Marlins' Nola adjusting to life behind the dish

Former shortstop showing promise as catcher, likely bound for Double-A

Marlins' Nola adjusting to life behind the dish

PORT ST. LUCIE, Fla. -- Packing his equipment bag is taking a little bit longer for Austin Nola these days. Instead of tucking away an infield glove or two, the 27-year-old now is stuffing his bag full of catchers' gear.

After playing 566 games in the Minor Leagues -- 430 of those at shortstop -- Nola is switching to catcher. The organization has a need for depth, and the 2012 fifth-round pick is being groomed as a backup.

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"He was moved to catcher for a reason," manager Don Mattingly said. "This guy is a baseball player. He's one of those guys that you don't underestimate, because they continue to work. They understand how to play. That's a good thing."

With Tomas Telis likely to be the starter at Triple-A New Orleans, Nola is expected to open at Double-A Jacksonville.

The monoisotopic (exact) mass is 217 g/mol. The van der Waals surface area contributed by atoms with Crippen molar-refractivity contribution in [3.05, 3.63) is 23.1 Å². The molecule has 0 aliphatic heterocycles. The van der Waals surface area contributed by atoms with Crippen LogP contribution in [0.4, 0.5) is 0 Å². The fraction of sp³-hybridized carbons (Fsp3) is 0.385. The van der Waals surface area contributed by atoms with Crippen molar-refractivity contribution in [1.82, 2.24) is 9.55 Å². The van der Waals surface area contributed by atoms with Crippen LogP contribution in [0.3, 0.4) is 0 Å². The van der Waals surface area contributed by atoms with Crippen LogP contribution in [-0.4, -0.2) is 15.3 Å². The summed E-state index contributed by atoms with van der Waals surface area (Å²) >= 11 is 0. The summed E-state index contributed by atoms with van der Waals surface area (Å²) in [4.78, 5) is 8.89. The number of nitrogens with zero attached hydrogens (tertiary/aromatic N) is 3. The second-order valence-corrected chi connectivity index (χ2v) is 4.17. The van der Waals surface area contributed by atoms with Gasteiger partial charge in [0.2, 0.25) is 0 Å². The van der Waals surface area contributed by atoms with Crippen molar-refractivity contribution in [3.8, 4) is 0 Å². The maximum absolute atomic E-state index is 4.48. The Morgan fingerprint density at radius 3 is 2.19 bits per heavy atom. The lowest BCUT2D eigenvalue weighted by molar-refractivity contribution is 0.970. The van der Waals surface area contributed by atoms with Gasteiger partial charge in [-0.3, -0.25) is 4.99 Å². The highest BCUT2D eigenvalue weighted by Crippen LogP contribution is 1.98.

"I was excited," Nola said. "We talked about it, thought about it. I had to kind of sleep on it, but thought it would be good to help the team. That's really what I wanted to do, whatever I can to help this team win. That's really all I thought about."

Besides, in the offseason, he already had a throwing partner. His younger brother, Aaron Nola, is with the Phillies. Austin caught for Aaron a number of times.

"He's helped me a lot with how to communicate with the pitchers and talk to them," Nola said.

Nola made his first Grapefruit League start behind the plate on Wednesday in Miami's 9-5 win over the Astros.

"The thing about Nola is the makeup is there for a big league player," said Marlins right-hander Tom Koehler, who started that game. "The fact they moved him behind the plate, he has the prototypical backup catcher makeup. He wants to learn. He has the leadership skills."

Miami is set at catcher in the big leagues with J.T. Realmuto as the regular and A.J. Ellis as the backup. But Ellis is currently resting a strained left hamstring, and at least early in Spring Training, there are plenty of innings for catchers.

"It's a big transition, for sure," Nola said. "There's a whole lot different. It's more technical-type stuff than the infield. It's very enjoyable to get back there and be part of that."

Joe Frisaro has covered the Marlins for since 2002. Follow him on Twitter @JoeFrisaro and listen to his podcast. This story was not subject to the approval of Major League Baseball or its clubs.